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What Are Transgenic Plants?

A transgenic crop plant contains a gene or genes which have been artificially inserted instead of the plant acquiring them through pollination. The inserted gene sequence (known as the transgene) may come from another unrelated plant, or from a completely different species: transgenic Bt corn, for example, which produces its own insecticide, contains a gene from a bacterium. Plants containing transgenes are often called genetically modified or GM crops, although in reality all crops have been genetically modified from their original wild state by domestication, selection and controlled breeding over long periods of time. On this web site we will use the term transgenic to describe a crop plant which has transgenes inserted.

Image:Results of insect infestation on Bt (right) and non-Bt (left) cotton bolls. Source: USDA

Why Make Transgenic Crop Plants?

A plant breeder tries to assemble a combination of genes in a crop plant which will make it as useful and productive as possible. Depending on where and for what purpose the plant is grown, desirable genes may provide features such as higher yield or improved quality, pest or disease resistance, or tolerance to heat, cold and drought. Combining the best genes in one plant is a long and difficult process, especially as traditional plant breeding has been limited to artificially crossing plants within the same species or with closely related species to bring different genes together. For example, a gene for protein in soybean could not be transferred to a completely different crop such as corn using traditional techniques. Transgenic technology enables plant breeders to bring together in one plant useful genes from a wide range of living sources, not just from within the crop species or from closely related plants. This technology provides the means for identifying and isolating genes controlling specific characteristics in one kind of organism, and for moving copies of those genes into another quite different organism, which will then also have those characteristics. This powerful tool enables plant breeders to do what they have always done - generate more useful and productive crop varieties containing new combinations of genes - but it expands the possibilities beyond the limitations imposed by traditional cross-pollination and selection techniques.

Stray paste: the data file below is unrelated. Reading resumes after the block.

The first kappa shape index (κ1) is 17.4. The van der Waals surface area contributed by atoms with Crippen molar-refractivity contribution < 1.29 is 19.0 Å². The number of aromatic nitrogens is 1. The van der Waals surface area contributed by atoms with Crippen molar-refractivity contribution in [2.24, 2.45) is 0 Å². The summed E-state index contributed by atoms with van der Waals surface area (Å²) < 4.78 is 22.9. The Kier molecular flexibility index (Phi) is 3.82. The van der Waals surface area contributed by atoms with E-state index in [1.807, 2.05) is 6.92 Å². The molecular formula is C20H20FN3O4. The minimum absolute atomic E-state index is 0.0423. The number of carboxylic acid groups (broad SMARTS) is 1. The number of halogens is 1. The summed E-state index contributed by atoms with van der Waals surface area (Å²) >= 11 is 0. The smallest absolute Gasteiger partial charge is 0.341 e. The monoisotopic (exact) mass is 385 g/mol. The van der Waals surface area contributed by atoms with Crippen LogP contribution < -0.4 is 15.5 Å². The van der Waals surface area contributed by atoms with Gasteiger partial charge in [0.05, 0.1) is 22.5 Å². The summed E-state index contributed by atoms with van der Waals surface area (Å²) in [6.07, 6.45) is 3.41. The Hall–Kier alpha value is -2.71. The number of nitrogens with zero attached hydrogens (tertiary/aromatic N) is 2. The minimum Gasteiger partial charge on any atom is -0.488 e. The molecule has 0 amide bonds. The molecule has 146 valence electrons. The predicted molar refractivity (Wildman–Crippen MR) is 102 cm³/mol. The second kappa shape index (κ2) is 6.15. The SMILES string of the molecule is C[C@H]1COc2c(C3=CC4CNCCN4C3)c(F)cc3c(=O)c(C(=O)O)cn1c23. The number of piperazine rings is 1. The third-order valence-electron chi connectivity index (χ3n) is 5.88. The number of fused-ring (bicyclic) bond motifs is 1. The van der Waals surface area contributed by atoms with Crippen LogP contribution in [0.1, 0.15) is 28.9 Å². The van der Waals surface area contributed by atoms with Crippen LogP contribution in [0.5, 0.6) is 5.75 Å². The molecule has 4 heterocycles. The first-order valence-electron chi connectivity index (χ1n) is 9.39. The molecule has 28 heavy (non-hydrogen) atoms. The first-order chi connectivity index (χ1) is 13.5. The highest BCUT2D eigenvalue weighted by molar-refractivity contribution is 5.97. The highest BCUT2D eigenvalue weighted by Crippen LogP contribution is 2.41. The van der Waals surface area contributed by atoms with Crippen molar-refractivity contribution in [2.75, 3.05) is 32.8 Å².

Image: A plant breeder cross-pollinating corn plants.

Page last updated : March 11, 2004

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